Barrett Coakley | 01.16.19
Summary >

Have you ever heard of the “traveling salesman” problem? It goes like this: If a salesman must visit all 48 capital cities in the continental United States and visit each city only once, what path should he take to yield the shortest overall distance?

Interesting problem isn’t it? It’s simple to state of course, but if you spend a little time with the problem, you’ll quickly see what a brainteaser it is. That’s because there are literally millions of unique travel paths the salesperson can take ... but only one optimal path. Many mathematicians have spent a good part of their careers trying to find the answer. But notice that in the traveling salesman problem, only one factor – distance – must be optimized.

Compare that to field scheduling where you have hundreds of factors – travel distance, travel time, overtime costs, labor costs, employee availability and skills, customer availability and preferences, contractor availability, and others to deal with. So a multidimensional problem such as yours makes the one- dimensional traveling salesman problem look like child’s play. This is why field service organizations need a sophisticated schedule optimization solution because calculating optimal decisions overwhelms the capabilities of traditional workforce management systems.

Let’s walk through a typical schedule optimization problem to highlight the complexity.

First, a scheduling system calculates job assignments in two distinct phases – job matching and optimization. The job-matching phase is the easy part of the problem. It’s here where you’re comparing your technician list against a set of rules. The rules are the hard-and-fast requirements of the job at hand. For instance, you may have a rule that says, “Does the person have the proper certification to install cable?”

That’s a simple decision to make. If a technician is not certified correctly for the job, does not have the required parts or is too far away, you can safely eliminate these people from the pool of techs you assign to similar jobs. This is straightforward “yes” or “no” decision making. It requires no elaborate calculating. But it’s in the second phase – the optimization phase – where the troubles begin because it’s here where you’re no longer dealing with simple rules, but objectives.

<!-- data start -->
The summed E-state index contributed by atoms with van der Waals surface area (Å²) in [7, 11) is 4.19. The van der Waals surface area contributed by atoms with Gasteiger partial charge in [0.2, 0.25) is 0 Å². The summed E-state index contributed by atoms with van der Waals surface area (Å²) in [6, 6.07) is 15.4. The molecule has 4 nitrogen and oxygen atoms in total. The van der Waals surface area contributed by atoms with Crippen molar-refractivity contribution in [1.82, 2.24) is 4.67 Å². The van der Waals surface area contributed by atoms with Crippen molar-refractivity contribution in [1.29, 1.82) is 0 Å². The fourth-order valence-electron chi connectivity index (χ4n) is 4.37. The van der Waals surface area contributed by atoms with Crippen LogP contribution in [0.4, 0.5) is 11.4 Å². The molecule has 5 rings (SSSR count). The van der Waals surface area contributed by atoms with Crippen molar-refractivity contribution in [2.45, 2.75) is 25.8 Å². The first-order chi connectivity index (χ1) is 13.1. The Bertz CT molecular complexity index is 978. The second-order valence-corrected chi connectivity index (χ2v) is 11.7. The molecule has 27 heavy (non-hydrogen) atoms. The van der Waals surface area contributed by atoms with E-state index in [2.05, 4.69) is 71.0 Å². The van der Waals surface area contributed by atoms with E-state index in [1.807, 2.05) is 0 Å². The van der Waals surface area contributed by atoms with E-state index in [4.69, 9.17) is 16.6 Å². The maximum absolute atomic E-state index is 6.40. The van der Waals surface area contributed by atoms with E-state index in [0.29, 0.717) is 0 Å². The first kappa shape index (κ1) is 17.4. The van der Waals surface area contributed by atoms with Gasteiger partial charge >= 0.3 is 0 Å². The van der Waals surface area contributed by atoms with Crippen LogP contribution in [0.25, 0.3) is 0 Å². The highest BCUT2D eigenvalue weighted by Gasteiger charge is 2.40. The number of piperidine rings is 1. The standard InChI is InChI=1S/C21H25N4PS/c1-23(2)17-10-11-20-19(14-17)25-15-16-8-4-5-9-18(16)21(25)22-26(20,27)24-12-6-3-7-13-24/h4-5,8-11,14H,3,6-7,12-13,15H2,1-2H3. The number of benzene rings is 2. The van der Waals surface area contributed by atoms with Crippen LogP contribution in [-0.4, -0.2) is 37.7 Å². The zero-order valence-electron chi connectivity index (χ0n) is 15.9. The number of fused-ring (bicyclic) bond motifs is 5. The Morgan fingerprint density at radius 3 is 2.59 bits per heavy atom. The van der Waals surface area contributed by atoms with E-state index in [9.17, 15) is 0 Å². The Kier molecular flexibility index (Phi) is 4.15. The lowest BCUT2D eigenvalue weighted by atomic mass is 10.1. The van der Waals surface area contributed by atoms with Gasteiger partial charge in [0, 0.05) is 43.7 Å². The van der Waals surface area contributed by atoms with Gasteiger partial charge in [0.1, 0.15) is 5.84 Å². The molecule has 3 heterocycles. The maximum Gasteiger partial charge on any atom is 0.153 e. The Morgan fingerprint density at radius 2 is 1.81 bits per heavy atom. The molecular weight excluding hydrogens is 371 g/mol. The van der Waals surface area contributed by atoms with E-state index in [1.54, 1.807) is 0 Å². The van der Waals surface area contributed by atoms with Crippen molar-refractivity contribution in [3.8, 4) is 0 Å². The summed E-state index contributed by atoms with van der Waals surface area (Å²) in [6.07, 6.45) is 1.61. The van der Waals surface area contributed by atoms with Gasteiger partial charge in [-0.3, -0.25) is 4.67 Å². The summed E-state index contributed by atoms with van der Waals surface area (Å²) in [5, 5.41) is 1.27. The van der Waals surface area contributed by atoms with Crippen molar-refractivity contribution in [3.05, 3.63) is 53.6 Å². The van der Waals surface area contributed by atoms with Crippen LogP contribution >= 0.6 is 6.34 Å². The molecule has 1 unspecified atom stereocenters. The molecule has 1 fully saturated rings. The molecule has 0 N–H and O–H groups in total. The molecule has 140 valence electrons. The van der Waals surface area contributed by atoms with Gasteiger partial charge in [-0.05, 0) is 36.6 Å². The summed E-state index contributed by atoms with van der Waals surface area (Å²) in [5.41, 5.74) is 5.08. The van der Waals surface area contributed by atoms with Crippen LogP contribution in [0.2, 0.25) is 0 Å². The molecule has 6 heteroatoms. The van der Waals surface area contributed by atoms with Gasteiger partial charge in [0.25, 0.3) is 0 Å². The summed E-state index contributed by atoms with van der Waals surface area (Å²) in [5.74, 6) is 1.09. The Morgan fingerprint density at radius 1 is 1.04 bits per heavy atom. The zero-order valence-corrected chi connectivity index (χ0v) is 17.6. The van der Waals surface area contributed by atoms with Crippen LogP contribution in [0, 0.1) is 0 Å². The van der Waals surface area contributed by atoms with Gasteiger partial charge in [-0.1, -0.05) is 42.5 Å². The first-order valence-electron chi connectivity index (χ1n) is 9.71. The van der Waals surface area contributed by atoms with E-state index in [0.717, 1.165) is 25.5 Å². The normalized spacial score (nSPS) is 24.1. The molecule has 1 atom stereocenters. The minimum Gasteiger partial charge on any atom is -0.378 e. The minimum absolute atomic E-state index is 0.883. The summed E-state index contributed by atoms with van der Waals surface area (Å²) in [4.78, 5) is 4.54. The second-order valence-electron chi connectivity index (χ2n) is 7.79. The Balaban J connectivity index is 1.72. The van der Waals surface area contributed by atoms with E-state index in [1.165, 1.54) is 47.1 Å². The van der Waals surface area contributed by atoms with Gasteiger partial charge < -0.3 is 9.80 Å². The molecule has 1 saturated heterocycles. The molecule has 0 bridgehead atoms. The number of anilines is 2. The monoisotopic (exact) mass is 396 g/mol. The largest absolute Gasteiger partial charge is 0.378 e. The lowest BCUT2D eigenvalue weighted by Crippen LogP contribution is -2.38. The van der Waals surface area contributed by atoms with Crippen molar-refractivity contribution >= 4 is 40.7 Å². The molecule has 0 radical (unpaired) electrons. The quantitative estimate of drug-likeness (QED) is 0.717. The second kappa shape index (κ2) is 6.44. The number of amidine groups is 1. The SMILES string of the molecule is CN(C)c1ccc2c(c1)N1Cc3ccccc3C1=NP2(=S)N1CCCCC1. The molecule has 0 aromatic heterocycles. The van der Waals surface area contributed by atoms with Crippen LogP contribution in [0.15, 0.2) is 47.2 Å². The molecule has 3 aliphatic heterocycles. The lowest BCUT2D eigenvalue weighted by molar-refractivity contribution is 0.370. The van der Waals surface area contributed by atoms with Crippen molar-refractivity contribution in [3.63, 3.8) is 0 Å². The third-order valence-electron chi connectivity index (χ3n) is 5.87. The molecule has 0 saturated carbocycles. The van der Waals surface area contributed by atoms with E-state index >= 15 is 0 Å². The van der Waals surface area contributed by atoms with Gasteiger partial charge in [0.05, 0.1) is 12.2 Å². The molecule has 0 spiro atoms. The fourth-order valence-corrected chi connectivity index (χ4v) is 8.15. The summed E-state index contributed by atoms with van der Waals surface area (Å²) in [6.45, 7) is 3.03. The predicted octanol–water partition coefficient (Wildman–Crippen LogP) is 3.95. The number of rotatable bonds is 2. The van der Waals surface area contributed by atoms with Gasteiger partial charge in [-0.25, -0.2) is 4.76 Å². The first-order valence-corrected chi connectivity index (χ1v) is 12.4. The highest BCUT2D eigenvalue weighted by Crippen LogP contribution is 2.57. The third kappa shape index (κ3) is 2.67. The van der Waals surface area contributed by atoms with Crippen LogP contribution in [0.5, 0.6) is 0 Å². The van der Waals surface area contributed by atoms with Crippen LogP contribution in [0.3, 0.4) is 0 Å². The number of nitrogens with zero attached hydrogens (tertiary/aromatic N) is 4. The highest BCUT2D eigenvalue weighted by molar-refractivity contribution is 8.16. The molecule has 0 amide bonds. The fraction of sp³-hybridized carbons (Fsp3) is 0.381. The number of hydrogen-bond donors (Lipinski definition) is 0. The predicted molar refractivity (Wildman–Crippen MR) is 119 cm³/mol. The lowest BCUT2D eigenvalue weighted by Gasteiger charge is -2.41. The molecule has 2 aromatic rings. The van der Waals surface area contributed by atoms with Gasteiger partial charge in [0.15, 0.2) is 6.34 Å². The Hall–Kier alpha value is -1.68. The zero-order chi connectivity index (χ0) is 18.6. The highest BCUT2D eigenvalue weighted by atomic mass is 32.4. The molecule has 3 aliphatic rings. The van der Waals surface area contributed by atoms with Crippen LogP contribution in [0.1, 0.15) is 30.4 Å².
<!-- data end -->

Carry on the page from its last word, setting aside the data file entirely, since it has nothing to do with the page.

Objectives include things such as reducing travel time, lowering labor costs, balancing workloads, and cutting mileage costs. Unfortunately, when you enter the world of objectives, simple “yes” or “no” answers no longer work. Objectives introduce constraints, so your answer is never black or white like with job matching.

In fact, the only way a scheduling system can mathematically handle objectives is to prioritize the business constraints – weighing the importance of one constraint versus another.

For example, say you have five technicians qualified for a cable installation. “Qualified” means they have the right skills, are available, and meet any other “must-have” criteria. Now if “reducing travel times” is the most important factor on your list of objectives, then the system pares the technician pool down to the three who are closest to the job site. If the next most important constraint is “lowering labor costs,” then you select the one technician out of the remaining three who’s worked the least number of hours this month. This is how a scheduling system optimizes through a process of scoring and top-down elimination.

Schedule Optimization at Work

One of Click’s communication customers was manually scheduling jobs which led to many inefficiencies. The company knew they needed to automate and optimize this problem to increase operational efficiencies. After implementing Click, the firm saw many improvements, including:

  • Scheduled tasks per day increased 25%
  • Tasks assigned to internal engineers increased 32% (cost savings if it goes to internal engineer)
  • Tasks assigned to external engineers decreased by 14%
  • Tasks scheduled after latest time to start dropped by 36%
  • Travel time was reduced by 13%

Click’s schedule optimization delivered operational improvements and positively impacted the company’s bottom line.

The complexity is due to the fact that each scheduling decision has a factorial growth. For example, there are 6 possible schedules for 3 jobs and 3 engineers, while there are 720 possible schedules for 6 jobs and 6 engineers, and there are 3,682,800 possible schedules for 10 jobs and 10 engineers. Optimizing the schedule for an organization with 100's or 1000's of engineers is far beyond the capability of simplistic scheduling products even those claiming to offer ‘some’ optimization.

Every optimized decision requires you to do an elaborate scoring calculation – to prioritize constraints such as overtime, travel time, mileage – and dozens of other business priorities. Now, we know that simple job matching will quickly purge most of those 7,000 field technicians from the job pool. But even still, if only 15 technicians are left in the optimization engine for scoring, that’s still a mind-boggling number of combinations to compute – something like 1.3 trillion. And that’s for only one job!

The good news is that it is possible to master optimized scheduling and minimize the impact of unplanned changes. Given the complexity, many FSM scheduling optimization solutions approach the problem differently, so it’s important that you walk through your specific business requirements and scenarios to ensure the tool performs as you need.